Product roundup: New equipment from Caterpillar, Case, John Deere and the JohnnyBall

Updated Nov 15, 2016

Design of Cat’s new GSH425/525 grapples boosts cycle times

Caterpillar has introduced a pair of new orange peel grapples the company says are designed for a variety of material handling and construction applications.

Replacing the GSH20B-Series grapples, the new GSH425 and GSH525 feature a design with horizontal cylinders, which Cat says creates a profile allowing for greater material penetration and more efficient bulk-material handling.

For added durability, the grapples boast a high-grade, impact-resistant steel construction that protects vulnerable areas such as the hydraulic cylinders. They also feature high quality bushings with lubrication grooves and hardened pins in all the pivot points. The tines have replaceable cast tips made from a wear-resistant material.

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Case CE unveils G-Series loaders: 7-model lineup a complete design overhaul with new cab, electronics, hydraulics

At a recent press event at its Tomahawk Customer Center in the woods of northern Wisconsin, Case Construction Equipment unveiled its new G-Series wheel loader lineup.

The lineup consists of seven new models ranging from 141-347 horsepower and 2.1-6.26 cubic yard bucket capacity. The G-Series includes the 521G, 621G, 721G, 821G, 921G, 1021G and 1121G.

The new loaders replace Case’s F-Series lineup which is about five years old.

Apart from bringing its entire lineup up to Tier 4 Final engine compliance, Case says the engineering focus with these new loaders was to lower total cost of ownership through more fuel efficient operation and smart hydraulics, and to make operators more comfortable with a new cab the company says was “built from scratch.”

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John Deere upgrades 470G LC excavator with new engine

John Deere has introduced an upgraded model of its production-class 470G LC excavator featuring a new Tier 4 Final engine.

The new 13.5-liter engine provides 367-horsepower to the 470G LC, which Deere says is aimed at pipeline, mass earthmoving and road building projects.

The excavator also features an automatically cleaning diesel particulate filter that can go up to 15,000 hours before ash removal.

Deere also notes that in addition to engine and hydraulic oil sample ports, the new excavator offers other simplified maintenance options such as a battery disconnect switch, spin-on fuel filters and two additional water separators to maintain long fuel filter life.

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JohnnyBall is a no-tech operator’s tool for at-a-glance slope, level checks on any machine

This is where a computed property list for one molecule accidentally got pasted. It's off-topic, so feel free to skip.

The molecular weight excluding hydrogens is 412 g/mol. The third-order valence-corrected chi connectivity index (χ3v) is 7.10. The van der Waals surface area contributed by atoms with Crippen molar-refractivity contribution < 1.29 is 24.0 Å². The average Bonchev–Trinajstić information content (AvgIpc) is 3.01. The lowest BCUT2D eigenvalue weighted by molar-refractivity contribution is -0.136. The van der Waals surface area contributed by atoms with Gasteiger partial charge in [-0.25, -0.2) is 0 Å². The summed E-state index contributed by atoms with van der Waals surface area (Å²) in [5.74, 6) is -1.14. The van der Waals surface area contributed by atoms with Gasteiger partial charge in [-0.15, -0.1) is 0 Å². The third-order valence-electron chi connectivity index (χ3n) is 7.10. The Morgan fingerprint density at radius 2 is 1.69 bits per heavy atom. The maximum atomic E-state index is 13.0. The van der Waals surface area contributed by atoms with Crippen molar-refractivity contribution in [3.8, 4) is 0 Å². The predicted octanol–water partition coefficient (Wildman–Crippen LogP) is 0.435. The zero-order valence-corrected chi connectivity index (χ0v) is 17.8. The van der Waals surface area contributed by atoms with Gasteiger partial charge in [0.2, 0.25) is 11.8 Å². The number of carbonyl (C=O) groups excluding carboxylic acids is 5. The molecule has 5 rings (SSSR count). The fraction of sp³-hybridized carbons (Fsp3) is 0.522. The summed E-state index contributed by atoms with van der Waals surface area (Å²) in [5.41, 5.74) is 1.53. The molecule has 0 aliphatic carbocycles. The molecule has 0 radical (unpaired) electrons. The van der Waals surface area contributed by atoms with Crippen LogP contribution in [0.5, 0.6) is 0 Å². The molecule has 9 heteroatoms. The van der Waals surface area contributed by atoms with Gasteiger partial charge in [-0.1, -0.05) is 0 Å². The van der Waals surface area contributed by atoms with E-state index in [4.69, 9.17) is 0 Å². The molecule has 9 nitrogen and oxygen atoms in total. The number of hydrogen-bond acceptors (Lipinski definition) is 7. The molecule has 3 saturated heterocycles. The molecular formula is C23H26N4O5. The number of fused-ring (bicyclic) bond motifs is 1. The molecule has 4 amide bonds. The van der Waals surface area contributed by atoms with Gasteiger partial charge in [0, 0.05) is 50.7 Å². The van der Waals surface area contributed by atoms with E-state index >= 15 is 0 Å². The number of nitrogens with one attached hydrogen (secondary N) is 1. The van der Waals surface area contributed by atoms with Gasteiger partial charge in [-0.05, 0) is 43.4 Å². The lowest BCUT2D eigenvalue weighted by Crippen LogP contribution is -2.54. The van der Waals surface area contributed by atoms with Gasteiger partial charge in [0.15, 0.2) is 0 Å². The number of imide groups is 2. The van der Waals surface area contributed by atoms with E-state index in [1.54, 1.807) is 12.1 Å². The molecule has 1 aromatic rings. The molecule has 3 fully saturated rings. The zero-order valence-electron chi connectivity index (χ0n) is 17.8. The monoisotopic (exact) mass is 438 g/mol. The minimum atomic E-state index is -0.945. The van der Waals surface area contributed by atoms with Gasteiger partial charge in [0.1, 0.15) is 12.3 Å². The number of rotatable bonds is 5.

John Miller has been operating heavy equipment for excavation work for more than 30 years. In that time the Allendale, Michigan-based excavation contractor has grown quite familiar with a sensation unique to the job.

“When you’re on the excavator and you level yourself up…it’s a feeling. You know you’re level,” he explains. “When you’re level, you’re level. When you’re digging, say, a basement and all of a sudden that machine starts responding to level. There’s no denying it.”

This description no doubt strikes a chord with any number of experienced operators. But Miller—the inventor of the JohnnyBall, a portable 3D on-board measuring system with no electronics—says that when he was first starting out as a rookie operator at a gold mine in Alaska, it struck him as odd that so much faith could be placed in a feeling when so much time and money was on the line.

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Cat expands MineStar Detect object detection system to more machines, brands

Through retrofit kits, Caterpillar is expanding availability of its MineStar Detect object detection systems not only to more Cat machines but to “virtually all brands of mobile surface mining equipment,” the company announced.

The system can be outfitted with 1 to 4 cameras and as many as 8 radars on small auxiliary equipment to ultra class mining trucks. Cat says these kits provide the same functionality as MineStar Detect which is available on Cat mining trucks from the factory and as a factory option on several Cat wheel loaders and wheel dozers.

Cat Detect works during machine startup and when a machine is traveling at low speeds, using radar to detect equipment, vehicles and other hazards within critical zones around the machine: front, rear and side. Using the onboard cameras, the system gives operators a view of the specific zones where hazards are detected while  proximity bar on the in-cab display flashes yellow or red depending on the distance of the detected object.

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